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Creator / Rembrandt van Rijn

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Rembrandt Harmenszoon van Rijn (15 July 1606 – 4 October 1669), better known as "Rembrandt" was a Dutch 17th century painter, widely regarded as one of the greatest in his field. He is revered for his realistic and lively portrayals of people and nature, showing a warmth and humanity that is admired to this day.

His most famous paintings are De Staalmeesters (The Sampling Officials ), De anatomische les van Dr. Nicolaes Tulp (The Anatomy Lesson of Dr. Nicolaes Tulp), Het Joodse Bruidje (The Jewish Bride), De samenzwering van de Bataven onder Claudius Civilis (The Conspiracy of Claudius Civilis) and, of course De Nachtwacht (The Night Watch).

Rembrandt was also an innovator, far ahead of his time. Later in life he experimented by using expressive brush strokes that gave his work a more coarse look when viewed in close-up. From a distance they still looked magnificent.


Rembrandt tropes

  • Actually, That's My Assistant: He worked with many students and pupils who helped him create many of his best works. This caused some consternation with art critics, because he often signed the work of his students.
  • Alliterative Name: Rembrandt van Rijn.
  • Art Evolution: Rembrandt's art has always been extraordinary realistic, warm and lively in its portrayal of human emotions. In the final years of his life, however, he started experimenting with his brush strokes, creating work that can be compared to the impressionists of the 19th century.
  • As the Good Book Says...: Painted many biblical scenes, including The Stoning of Saint Stephen, Descent From The Cross, Belshazzar's Feast, The Prodigal Son In The Tavern, Batsheba At Her Bath, The Blinding Of Samson, Jacob Blessing The Sons Of Joseph. His last and most poignant, completed before his death in 1669, was The Return of the Prodigal Son.
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  • Back from the Dead: The Raising Of Lazarus was the subject of one of his paintings.
  • Body Horror: The Anatomy Lesson of Dr. Tulp shows the doctor dissecting a corpse. He also painted a Slaughtered Ox and a painting in which Samson's eyes are blinded by soldiers, all considered to be very graphic for the time.
  • Chiaroscuro: Rembrandt made frequent use of scenes where people are shown in contrast between dark and light. Sometimes it only appeared to be this way. The Night Watch was nicknamed that way because of its dark varnish, which had people think it depicted a night scene. This varnish was removed only in the 1940s.
  • Creator Cameo: Painted many self portraits from a young age until he was an old man.
  • Face Framed in Shadow: Rembrandt is renowned for painting people half-covered by shadow.
  • First-Name Basis: He is much better known by his first name than his last one.
  • Follow the Leader: One of the most influential painters. His sense of humanity and amazing realism has been tried by many, but seldom surpassed or even matched.
  • Matzo Fever: The Jewish Bride.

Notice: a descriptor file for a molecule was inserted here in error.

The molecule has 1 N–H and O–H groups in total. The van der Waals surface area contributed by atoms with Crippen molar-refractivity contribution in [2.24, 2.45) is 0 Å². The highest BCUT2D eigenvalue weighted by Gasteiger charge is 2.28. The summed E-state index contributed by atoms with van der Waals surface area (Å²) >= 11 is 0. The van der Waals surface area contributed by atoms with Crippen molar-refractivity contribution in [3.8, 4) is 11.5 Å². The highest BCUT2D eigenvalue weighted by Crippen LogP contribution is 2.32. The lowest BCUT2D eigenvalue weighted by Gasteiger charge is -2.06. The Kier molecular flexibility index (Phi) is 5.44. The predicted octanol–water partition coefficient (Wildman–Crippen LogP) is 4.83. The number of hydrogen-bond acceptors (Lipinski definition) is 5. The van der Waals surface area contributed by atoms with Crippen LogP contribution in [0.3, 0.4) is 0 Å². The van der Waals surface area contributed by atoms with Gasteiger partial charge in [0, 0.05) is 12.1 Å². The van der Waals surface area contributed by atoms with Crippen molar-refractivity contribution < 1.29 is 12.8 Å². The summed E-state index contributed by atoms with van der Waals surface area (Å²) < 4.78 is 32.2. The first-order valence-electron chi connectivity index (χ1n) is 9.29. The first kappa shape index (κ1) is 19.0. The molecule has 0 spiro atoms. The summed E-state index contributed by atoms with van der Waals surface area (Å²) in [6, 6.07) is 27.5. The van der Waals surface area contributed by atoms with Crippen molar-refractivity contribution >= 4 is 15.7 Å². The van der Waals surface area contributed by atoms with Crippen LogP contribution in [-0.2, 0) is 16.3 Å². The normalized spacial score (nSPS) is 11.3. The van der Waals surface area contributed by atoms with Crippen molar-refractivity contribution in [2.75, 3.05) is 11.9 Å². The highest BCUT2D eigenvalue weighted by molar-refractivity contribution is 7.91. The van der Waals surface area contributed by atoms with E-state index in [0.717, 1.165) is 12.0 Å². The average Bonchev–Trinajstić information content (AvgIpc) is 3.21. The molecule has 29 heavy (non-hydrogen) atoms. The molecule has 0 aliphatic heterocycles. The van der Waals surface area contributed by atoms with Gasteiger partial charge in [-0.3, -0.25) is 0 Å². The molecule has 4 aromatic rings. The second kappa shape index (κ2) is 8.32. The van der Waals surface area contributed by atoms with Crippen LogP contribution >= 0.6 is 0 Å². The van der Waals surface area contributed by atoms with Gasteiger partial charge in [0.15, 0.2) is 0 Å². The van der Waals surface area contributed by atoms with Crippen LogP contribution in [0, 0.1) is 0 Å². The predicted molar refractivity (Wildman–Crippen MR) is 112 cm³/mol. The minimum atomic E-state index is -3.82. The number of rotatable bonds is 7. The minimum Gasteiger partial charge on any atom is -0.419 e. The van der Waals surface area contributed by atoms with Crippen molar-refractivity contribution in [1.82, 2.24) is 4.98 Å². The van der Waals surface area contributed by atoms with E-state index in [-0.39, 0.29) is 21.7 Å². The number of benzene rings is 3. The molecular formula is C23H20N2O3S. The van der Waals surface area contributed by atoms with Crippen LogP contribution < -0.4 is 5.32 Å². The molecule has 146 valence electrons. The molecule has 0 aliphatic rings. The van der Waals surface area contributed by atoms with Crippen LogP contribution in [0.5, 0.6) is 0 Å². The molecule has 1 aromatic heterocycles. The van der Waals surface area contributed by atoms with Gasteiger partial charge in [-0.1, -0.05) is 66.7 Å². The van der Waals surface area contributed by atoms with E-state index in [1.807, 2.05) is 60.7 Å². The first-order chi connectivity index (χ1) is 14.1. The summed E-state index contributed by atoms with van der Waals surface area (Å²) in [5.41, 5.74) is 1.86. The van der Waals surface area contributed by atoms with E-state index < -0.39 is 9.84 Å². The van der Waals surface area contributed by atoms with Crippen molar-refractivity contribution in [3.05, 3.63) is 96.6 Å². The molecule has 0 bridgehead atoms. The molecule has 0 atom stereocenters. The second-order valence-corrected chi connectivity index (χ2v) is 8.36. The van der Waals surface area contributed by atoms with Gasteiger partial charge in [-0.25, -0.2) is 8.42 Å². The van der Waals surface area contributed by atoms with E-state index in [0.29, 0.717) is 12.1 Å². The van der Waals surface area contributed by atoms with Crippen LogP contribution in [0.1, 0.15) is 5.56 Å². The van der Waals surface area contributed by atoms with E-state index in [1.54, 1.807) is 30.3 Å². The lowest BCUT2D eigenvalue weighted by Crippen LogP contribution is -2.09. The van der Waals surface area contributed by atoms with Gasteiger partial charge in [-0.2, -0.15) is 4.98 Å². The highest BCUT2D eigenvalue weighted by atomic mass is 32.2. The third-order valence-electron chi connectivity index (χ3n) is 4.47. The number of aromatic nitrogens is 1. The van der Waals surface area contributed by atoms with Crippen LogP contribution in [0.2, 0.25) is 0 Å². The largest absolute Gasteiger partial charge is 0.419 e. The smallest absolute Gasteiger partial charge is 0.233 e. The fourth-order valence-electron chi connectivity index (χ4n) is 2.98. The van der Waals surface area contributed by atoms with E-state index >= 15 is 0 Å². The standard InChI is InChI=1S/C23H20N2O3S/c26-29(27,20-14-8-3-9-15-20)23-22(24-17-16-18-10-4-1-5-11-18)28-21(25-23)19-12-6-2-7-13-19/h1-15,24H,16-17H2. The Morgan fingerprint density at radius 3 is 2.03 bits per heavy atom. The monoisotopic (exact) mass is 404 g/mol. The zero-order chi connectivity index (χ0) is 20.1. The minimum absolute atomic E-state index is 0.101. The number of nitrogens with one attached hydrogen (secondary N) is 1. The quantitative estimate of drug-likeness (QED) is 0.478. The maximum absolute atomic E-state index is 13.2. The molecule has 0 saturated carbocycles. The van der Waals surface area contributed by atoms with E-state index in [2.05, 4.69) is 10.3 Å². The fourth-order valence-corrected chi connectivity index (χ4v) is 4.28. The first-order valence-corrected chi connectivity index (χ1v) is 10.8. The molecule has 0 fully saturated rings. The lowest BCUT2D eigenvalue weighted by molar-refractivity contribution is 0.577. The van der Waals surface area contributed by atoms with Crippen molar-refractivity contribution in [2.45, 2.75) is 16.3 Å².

• Mentor Archetype: Philosopher In Meditation fits the trope so well that we used it as the page image.
  • Snobs Versus Slobs: Rembrandt painted many group portraits and was criticized for sometimes showing servants more prominently than more important men.
  • Toilet Humour: This artistic genius also made some drawings of an obese woman urinating and him and his wife having sex in bed.

Rembrandt in Popular Culture

  • He appears in an album of Gilles de Geus.
  • He also played a major part in the Suske en Wiske adventure De Nachtwachtbrigade.
  • In De Kiekeboes album Hotel O all the hotel rooms have names of painters. A famous pop star stays in the Rembrandt room, guarded by his two bodyguards at night, nicknamed his Nightwatch.
  • In Asterix and the Soothsayer the soothsayer dissects a fish while Asterix and the other villagers watch him. This is a shout-out to Rembrandt's famous painting of The Anatomy Lesson of Dr. Tulp.
  • The pop band The Rembrandts, best known for the theme song from Friends lent their name from him.
  • In the John Christopher post-apocalyptic novel Beyond The Burning Lands, the protagonist explores the crumbling ruins of a pre-disaster mansion and finds one of Rembrandt's paintings still hanging on a wall. The artist's name means nothing to him, but he recognizes the talent on display.
  • In the webcomic Girl Genius, a guy named "R. Van Rijn" is remembered as one of the most brilliant Sparks ever seen in Europa, even 200 years after his death.
  • 1632: A young Rembrandt is a minor character in the series, and is depicted as going through something of a personal crisis after having his life's work shown to him in the time-travellers' books. In the end, he decides to re-make his paintings, but updated (for example, the "new" Night Watch carries pump-action shotguns and the new "Anatomy Lesson" is taught by a woman in modern doctor's whites) and let history decide which ones they like better. Several of the "new" paintings show up as covers for books in the series.
  • Illustrator Akihiko Yoshida names him as one of his major influences and it shows with his use of earth tones.

Alternative Title(s): Rembrandt


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